Biodiversity data from agrienvironmental scheme monitoring was made available to other purposes such as EU biodiversity indicators and Habitat directive reporti
EU funds many projects and policies to improve environment and biodiversity in MS, including Agrienvironmental Schemes (AES). To demonstrate the value of its AES, the non-for profit association Natagriwal implemented monitoring actions. Beyond the initial purpose, data from monitoring may be used for other objectives, e.g. research projects, evaluation of N2000 habitat conservation status, and implementation of EU biodiversity indicators. This however implies that monitoring data can easily be transferred from one database (DB) to another.
Natagriwal’s data used to be saved in the structured on-line DB BIOGEOnet (https://www.biogeonet.ulg.ac.be). From 2015, we contacted other DB managers with related purposes in order to share data and valorise it at its best. The main challenge was to establish the correspondence in the metadata between the donor DB (here BIOGEOnet) and the different receiving DB. Data extraction was then constructed in order that data can directly be imported in the receiving DB.
Currently, Natagriwal’s data is sharing data in such a structured way with:
• The Public Service. General Directorate of Agriculture, natural resources and Environment (DGO3). Purpose: General monitoring of the Walloon biodiversity status, including Habitat directive “Article 17” reporting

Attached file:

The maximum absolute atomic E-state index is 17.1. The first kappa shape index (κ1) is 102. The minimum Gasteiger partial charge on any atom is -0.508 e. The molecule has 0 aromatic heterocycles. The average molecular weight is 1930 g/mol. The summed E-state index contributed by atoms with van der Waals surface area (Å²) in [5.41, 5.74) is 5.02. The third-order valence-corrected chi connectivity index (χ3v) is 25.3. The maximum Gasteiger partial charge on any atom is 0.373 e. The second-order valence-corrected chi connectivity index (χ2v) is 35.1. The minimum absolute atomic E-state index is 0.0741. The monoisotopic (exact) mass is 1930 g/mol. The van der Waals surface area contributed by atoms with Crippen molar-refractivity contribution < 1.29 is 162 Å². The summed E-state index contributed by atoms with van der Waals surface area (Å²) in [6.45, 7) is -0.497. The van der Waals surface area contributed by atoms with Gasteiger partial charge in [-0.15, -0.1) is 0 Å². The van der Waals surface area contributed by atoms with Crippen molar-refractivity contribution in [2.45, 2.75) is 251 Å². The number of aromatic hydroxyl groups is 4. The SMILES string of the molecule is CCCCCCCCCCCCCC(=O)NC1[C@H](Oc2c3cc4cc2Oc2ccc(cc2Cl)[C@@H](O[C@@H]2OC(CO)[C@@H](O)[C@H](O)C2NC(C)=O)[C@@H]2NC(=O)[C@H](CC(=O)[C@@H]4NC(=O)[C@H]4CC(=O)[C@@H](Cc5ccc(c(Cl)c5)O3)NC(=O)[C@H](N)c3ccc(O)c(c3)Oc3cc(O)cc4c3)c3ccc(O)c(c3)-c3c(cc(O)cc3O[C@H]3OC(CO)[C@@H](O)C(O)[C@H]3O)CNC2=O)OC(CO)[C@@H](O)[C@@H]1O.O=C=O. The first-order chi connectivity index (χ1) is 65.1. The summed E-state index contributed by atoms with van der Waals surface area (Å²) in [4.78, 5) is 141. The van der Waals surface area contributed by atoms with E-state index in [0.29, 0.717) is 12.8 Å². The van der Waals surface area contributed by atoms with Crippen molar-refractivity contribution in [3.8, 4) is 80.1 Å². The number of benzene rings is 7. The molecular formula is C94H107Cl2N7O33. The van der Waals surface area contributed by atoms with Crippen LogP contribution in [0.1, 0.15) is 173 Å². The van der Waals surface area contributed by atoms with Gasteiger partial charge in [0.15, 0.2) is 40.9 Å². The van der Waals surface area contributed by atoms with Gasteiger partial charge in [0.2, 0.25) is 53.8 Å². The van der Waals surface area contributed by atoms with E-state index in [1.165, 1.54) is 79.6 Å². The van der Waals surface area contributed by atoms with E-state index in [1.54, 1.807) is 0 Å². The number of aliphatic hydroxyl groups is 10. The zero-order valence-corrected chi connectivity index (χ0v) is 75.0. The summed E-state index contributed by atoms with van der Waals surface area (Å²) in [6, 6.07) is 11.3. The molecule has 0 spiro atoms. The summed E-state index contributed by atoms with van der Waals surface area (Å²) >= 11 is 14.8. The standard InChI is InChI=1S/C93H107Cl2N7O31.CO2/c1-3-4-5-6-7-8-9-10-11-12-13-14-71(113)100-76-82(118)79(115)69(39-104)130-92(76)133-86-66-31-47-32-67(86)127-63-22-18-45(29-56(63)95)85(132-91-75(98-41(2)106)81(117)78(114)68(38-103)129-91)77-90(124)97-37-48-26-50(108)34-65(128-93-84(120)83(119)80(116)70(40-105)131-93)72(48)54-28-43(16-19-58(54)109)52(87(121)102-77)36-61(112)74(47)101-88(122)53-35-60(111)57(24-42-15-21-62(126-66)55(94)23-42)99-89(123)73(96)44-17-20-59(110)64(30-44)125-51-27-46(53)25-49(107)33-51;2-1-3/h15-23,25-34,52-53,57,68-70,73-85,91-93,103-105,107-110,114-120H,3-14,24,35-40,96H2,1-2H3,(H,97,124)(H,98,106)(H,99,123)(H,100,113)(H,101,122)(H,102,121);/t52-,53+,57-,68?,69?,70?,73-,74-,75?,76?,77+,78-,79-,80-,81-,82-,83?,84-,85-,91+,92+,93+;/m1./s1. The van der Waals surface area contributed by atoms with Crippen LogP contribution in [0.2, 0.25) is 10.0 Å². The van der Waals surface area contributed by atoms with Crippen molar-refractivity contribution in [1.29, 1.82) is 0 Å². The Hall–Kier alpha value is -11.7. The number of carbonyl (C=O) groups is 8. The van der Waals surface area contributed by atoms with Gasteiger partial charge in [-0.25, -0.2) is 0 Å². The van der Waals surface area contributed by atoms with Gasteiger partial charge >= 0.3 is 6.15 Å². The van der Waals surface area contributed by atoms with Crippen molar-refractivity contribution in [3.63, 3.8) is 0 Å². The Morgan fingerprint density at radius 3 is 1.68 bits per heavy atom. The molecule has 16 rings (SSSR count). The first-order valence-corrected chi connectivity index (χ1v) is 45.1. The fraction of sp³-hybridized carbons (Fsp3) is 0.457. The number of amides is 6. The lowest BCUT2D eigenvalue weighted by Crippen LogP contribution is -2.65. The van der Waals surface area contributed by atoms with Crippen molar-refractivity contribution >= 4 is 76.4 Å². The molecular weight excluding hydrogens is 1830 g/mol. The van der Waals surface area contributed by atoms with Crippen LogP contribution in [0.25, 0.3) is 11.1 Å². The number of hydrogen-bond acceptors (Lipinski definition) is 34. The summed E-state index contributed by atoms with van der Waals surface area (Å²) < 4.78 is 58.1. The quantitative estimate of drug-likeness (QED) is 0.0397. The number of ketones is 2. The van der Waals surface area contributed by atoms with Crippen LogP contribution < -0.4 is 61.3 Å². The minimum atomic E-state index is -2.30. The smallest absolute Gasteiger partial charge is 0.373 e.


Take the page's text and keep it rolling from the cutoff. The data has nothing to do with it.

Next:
• Butterfly Conservation Europe. Purpose: Implementation of the “Grassland Butterfly Index”, research projects.
• The GBIF project. Purpose : Make data available for decision makers a
This practice needs that a trained DB manager is designate in the team. We estimate that ca. 25% of a full-time job should be allocated to biological data management
Evidence of success
To this day, 34 064 species occurrence data were transferred to the GBIF project (https://www.gbif.org/occurrence/charts?country=BE) and to DGO3. Data contributed to the European Butterfly Indicator for Grassland species: 1990-2015 (DOI:10.13140/RG.2.2.31912.37127). It will be including in the next Habitat directive “Article 17” reporting, especially concerning grassland habitats and the Annex II species Bromus grossus.
The main challenge was to establish the correspondence between metadata of the different database.
Potential for learning or transfer
This practice emphasized two main issues:
• Biodiversity data are generally collected for a single purpose but can potentially be used for multiple ones
• Biodiversity data owners should save their data in a well-structured database, excluding excell files and other local saving format. This will help to any possible data transfer in the future.
Large data owners, such as administrations or national research centres, should promote such practices in smaller structures.